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Sunday, November 8, 2009

On widows, Mother Theresa, the nursing process, Homer Simpson, and Mr. Spock


Last week I was teaching the nursing process to a group of brand new nursing students. The ‘nursing process’ has become, I believe, the most studied and elaborated upon event in nursing, especially when you realize that when all boiled down, it is simply common sense problem solving. Anyway, like most decision making frameworks, the nursing process has us move through stages of data gathering, analysis, problem identification, action, and evaluation. Through much of these stages we are directing and moving with our patient through their history and seeking to read their future needs, risks, and other wellness concerns. As I was reflecting on my class, I wondered if I had been able to instill in these new nurses the essence, or art, of nursing that allows us to authentically move with our patients through this process: the ability to engage with them. This ability to engage with another is more than a learned skill; it is a choice to invest in truly being present with another. Inherent in this engagement is a tiny but profound leap of faith that we can, in truth, unite with another in the present moment.

The choice to take that leap of faith and to invest in another is a wonderful gift to give and to receive. We recognize this when we receive it as well as when we take that leap of faith into the present moment of another and join with them. The authenticity of that encounter goes beyond skilled history taking and therapeutic conversation.

Who are our mentors in this? They range from every background and educational level and from the sublime to the ridiculous.


Speaking of the sublime, we witness in Mother Theresa’s work and writing a life committed to living in the present and engaging with every person that God brought to her door—and there were a lot of them! In her book, A Simple Path, she notes that a life of engagement requires an inner sanctum of connection to God, not simply as a retreat, but as a source for others to experience peace in the present moment.  She speaks of meeting with people who "hungered and thirsted for this silent place" … stating that “I knew that once they came into an atmosphere of some kind of silence, they would just fall into a peaceful state.”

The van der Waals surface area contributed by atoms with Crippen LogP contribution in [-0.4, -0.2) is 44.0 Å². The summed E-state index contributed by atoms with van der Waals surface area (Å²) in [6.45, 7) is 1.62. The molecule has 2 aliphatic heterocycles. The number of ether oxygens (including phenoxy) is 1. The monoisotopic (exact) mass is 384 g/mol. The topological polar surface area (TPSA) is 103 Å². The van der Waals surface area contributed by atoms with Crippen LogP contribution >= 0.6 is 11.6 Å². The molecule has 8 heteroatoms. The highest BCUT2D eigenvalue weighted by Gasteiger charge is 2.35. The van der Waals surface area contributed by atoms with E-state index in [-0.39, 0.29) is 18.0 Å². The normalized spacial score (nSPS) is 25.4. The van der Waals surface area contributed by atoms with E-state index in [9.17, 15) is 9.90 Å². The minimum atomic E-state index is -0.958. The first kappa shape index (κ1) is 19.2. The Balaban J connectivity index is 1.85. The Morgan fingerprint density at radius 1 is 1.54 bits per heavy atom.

On the ridiculous side of the scale, Homer Simpson is utterly incapable of foreseeing consequences so blithely lives in the moment, unaware of the chaos enveloping him until the ensuing wave threatens to knock him to kingdom come. In spite of driving everyone crazy, Homer manages to connect with others largely due to his utter inability to see anyone as beneath him (even Ned Flanders becomes his best friend). So perhaps Homer Simpson teaches us that there is something about our attitude toward others that may impede our ability to engage in the present moment with another.


Mr. Spock. Now it is common knowledge that Mr. Spock can, through a mind meld, connect with anyone at anytime, but can a Vulcan ever truly live in the present moment? I propose that it would be highly illogical to live in the present when future concerns can be rationally predicted and overcome by disciplined attention to reason. If Mr. Spock were a nurse, it would be easy to identify his patients. They would all be curled up in the fetal position shivering in psychological trauma from a simple history taking assessment. From Mr. Spock we learn that perhaps our ability to engage in the present moment involves mutuality and receptivity from the other before it can be authentic and non-damaging …

Today’s Scripture readings included the story of Elijah and the widow from Zarephath (IKings 17). As you will recall, the widow and her son are near starving with so many others in the region due to drought and poverty. The widow has a small amount of flour and oil left—just enough for one meal. She has no hope beyond this bit of flour and oil, so is preparing to cook her and her son’s last bit of bread. Along comes Elijah He is new to town, but she recognizes him as a prophet when he asks her for a drink and then further presumes to ask her to cook him some food. Elijah, hears her situation, and responds to her emotion, “do not be afraid,” as well as to her base-level  concerns. He says to go ahead and make him some bread first before she makes it for herself and her son, stating that God will ensure that her flour pot and oil pitcher will have enough in them every day until the drought is over. Somehow, in that quick interchange, Elijah is able to make an authentic connection and through this present-moment-meeting, the widow is able to make a leap of faith. As a result, she gets to enjoy the peace and joy of each morning finding flour and oil and setting out bread for her son every day.

Could the widow have made that incredible sacrifice of her last meal if Elijah hadn’t engaged with her, hearing and addressing her fear and clarifying her concerns? I don’t know. I do know that I want to able to emulate the widow’s leap of faith when Elijah comes to my door—but I sure hope that my Elijah will have the initiative and commitment to meet me in my present moment and address my fears. Further, I hope that when I am Elijah to my students, my patients, and others, that I am able to do the same.

May Shalom infiltrate our present moment.


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